The Tuna sips his red wine. He says, “At one time neighborhood guys were stand up guys. No longer. That changed with this generation. They got no incentive to get married now. They don’t want kids. They don’t know how to spell commitment. Well, they never could spell it since it was over five letters. They’re always looking for easy money. Guys like Nick think they hit the relationship lottery when they land a broad as beautiful and thoughtful as you and gets to move in with her. I used to think Nick had potential, when I see how is treating you I am questioning it. The more I see of him, I’m looking at an empty bucket.”
“Tinzi, Tinzi, Tinzi, I admit my bucket is empty. I’m holding on for dear life. Don’t let go, I’ll drown,” says Nick.
Tina looks at Nick, looks down at her shot glass, refills it, knocks the shot back and wipes her lips with the back of her hand, “Drown.”
“I like your attitude, beautiful broad,” says Tuna.
Tony touches Nick’s forearm, “I think Tune is on Tina’s side.”
The Tuna touches Tina’s forearm, “Beautiful broad. You are released from giving your word to me.”
Tina throws her arms around Tuna, “I never proposed to nobody, Tuna. I’m gonna make an exception. Please marry me. There’s no law against love.”
Nick says, “What about us? What about the good times we’ve had? What about the dreams we got about opening an Italian, Mexican, and Jewish deli?”
Legos says, “An Italian, Mexican and Jewish deli? What are you going to do, serve kosher meatballs in a burrito?”
“That’s a can’t miss, can’t miss idea, Legos. I wish I thought of it,” says Joey.
“Joey likes it, it’s guaranteed to miss,” says Legos returning to the Herald sports page.
“Tinzi, Tinzi, Tinzi, time stood still when I first saw you. There’s nothing I’d change about you,” says Nick.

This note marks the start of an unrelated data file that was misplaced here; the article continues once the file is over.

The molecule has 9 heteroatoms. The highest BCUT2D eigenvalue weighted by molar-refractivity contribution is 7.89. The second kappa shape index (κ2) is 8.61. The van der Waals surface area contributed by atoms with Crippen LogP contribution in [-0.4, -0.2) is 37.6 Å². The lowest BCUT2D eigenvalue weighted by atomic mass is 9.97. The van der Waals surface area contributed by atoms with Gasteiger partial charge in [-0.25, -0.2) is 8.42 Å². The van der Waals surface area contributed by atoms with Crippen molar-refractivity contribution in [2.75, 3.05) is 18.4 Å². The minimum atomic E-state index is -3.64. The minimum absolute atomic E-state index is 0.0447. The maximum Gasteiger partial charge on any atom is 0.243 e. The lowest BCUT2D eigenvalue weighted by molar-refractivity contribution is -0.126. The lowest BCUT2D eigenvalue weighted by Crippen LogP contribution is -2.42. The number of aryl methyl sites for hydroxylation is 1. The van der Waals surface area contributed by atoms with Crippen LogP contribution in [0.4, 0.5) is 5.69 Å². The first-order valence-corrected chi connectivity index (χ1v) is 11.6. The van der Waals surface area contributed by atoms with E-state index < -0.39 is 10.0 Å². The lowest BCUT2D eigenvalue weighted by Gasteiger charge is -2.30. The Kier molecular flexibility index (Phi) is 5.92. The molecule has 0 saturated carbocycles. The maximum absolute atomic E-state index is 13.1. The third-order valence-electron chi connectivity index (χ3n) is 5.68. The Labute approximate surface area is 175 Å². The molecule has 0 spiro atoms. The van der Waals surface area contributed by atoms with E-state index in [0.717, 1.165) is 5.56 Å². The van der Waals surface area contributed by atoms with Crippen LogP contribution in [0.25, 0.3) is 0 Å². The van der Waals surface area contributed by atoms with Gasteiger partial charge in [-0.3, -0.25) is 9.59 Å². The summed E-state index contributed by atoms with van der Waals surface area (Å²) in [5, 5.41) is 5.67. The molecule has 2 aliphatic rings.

Tina leans forward on her arms toward Nick. “Nick, I hate you and I love you. I can’t stand being with you and I can’t stand being away from you. I want to toss you out and I want to drag you back in after I toss you out. Tuna, what is wrong with me? I’m riding on a roller coaster of love and I’m hanging on for dear life.”
“Nick’s got what I don’t got and will never get. How can I get a woman like the beautiful broad? If the beautiful broad was my woman, I’d catch the first plane to Vegas to marry her,” says Tony.
Nick turns toward Tony, “You are supposed to help me, not dig my grave.”
Legos is watching this play out and thinking it’s better than watching one of the daytime dysfunctional relationship shows. Legos is wondering if there’s a way he can charge admission to watch the table.
Tuna says, “Beautiful broad, what you got going is a battle between falling in love and falling out of love. It’s not pretty. I figure Nick’s got no more than thirty-six hours before falling out of love wins and he’ll be home living with mama.”
“No, no, no. I don’t want to live with my mom. She’s worse than Tony’s mom. I’ll have to get a haircut. She’ll drag me to daily mass. I’ll have to go to Friday afternoon bingo with her. It will be a living hell,” says a dejected Nick.
Tina plants a kiss on Tuna’s cheek, “I’m gonna give you my number in case, God forbid, anything happens to Maria. I feel better. I’m not begging the fool to marry me. If he wants to propose he can propose. If he don’t want to propose, he can move out and move in with his momma.”
“I need more time, Tinzi,” pleads Nick.